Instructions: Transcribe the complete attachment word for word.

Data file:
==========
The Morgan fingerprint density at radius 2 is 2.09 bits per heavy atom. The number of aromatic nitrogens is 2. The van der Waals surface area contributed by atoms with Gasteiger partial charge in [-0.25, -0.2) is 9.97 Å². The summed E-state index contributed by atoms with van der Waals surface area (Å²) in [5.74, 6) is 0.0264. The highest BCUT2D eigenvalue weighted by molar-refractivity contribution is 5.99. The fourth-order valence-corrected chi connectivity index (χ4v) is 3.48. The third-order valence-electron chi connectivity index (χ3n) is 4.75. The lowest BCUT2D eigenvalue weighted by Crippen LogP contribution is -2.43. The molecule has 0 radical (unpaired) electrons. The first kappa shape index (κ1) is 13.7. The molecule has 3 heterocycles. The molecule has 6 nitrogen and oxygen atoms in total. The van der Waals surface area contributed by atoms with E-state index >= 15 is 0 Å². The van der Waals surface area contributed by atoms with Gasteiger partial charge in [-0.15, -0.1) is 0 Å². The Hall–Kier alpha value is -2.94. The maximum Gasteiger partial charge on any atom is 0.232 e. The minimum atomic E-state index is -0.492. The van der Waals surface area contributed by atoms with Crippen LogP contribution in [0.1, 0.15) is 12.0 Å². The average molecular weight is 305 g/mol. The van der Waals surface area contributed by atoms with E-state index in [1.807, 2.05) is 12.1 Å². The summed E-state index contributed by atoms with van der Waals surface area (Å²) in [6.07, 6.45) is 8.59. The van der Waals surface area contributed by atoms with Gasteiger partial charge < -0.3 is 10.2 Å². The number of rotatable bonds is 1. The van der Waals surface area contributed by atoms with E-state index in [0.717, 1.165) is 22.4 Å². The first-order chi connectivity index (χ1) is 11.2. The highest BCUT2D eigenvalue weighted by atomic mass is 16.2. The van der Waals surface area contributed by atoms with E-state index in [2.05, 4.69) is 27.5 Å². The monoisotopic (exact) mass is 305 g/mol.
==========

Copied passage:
The Morgan fingerprint density at radius 2 is 2.09 bits per heavy atom. The number of aromatic nitrogens is 2. The van der Waals surface area contributed by atoms with Gasteiger partial charge in [-0.25, -0.2) is 9.97 Å². The summed E-state index contributed by atoms with van der Waals surface area (Å²) in [5.74, 6) is 0.0264. The highest BCUT2D eigenvalue weighted by molar-refractivity contribution is 5.99. The fourth-order valence-corrected chi connectivity index (χ4v) is 3.48. The third-order valence-electron chi connectivity index (χ3n) is 4.75. The lowest BCUT2D eigenvalue weighted by Crippen LogP contribution is -2.43. The molecule has 0 radical (unpaired) electrons. The first kappa shape index (κ1) is 13.7. The molecule has 3 heterocycles. The molecule has 6 nitrogen and oxygen atoms in total. The van der Waals surface area contributed by atoms with E-state index >= 15 is 0 Å². The van der Waals surface area contributed by atoms with Gasteiger partial charge in [-0.15, -0.1) is 0 Å². The Hall–Kier alpha value is -2.94. The maximum Gasteiger partial charge on any atom is 0.232 e. The minimum atomic E-state index is -0.492. The van der Waals surface area contributed by atoms with Crippen LogP contribution in [0.1, 0.15) is 12.0 Å². The average molecular weight is 305 g/mol. The van der Waals surface area contributed by atoms with E-state index in [1.807, 2.05) is 12.1 Å². The summed E-state index contributed by atoms with van der Waals surface area (Å²) in [6.07, 6.45) is 8.59. The van der Waals surface area contributed by atoms with Gasteiger partial charge < -0.3 is 10.2 Å². The number of rotatable bonds is 1. The van der Waals surface area contributed by atoms with E-state index in [0.717, 1.165) is 22.4 Å². The first-order chi connectivity index (χ1) is 11.2. The highest BCUT2D eigenvalue weighted by atomic mass is 16.2. The van der Waals surface area contributed by atoms with E-state index in [2.05, 4.69) is 27.5 Å². The monoisotopic (exact) mass is 305 g/mol.